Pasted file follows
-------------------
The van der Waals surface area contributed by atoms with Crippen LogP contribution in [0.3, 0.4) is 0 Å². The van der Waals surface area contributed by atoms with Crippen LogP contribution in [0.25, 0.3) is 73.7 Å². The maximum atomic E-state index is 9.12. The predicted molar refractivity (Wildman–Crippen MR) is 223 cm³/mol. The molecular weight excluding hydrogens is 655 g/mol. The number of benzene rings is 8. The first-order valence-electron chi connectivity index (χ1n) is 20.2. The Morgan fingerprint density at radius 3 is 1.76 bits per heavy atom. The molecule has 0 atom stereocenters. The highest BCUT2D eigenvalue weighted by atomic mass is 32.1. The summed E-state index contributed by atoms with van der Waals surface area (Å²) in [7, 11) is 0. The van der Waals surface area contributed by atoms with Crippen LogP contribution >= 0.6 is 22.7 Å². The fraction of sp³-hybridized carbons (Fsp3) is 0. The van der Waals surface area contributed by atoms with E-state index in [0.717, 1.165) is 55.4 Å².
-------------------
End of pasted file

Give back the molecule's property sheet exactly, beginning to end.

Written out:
The van der Waals surface area contributed by atoms with Crippen LogP contribution in [0.3, 0.4) is 0 Å². The van der Waals surface area contributed by atoms with Crippen LogP contribution in [0.25, 0.3) is 73.7 Å². The maximum atomic E-state index is 9.12. The predicted molar refractivity (Wildman–Crippen MR) is 223 cm³/mol. The molecular weight excluding hydrogens is 655 g/mol. The number of benzene rings is 8. The first-order valence-electron chi connectivity index (χ1n) is 20.2. The Morgan fingerprint density at radius 3 is 1.76 bits per heavy atom. The molecule has 0 atom stereocenters. The highest BCUT2D eigenvalue weighted by atomic mass is 32.1. The summed E-state index contributed by atoms with van der Waals surface area (Å²) in [7, 11) is 0. The van der Waals surface area contributed by atoms with Crippen LogP contribution >= 0.6 is 22.7 Å². The fraction of sp³-hybridized carbons (Fsp3) is 0. The van der Waals surface area contributed by atoms with E-state index in [0.717, 1.165) is 55.4 Å².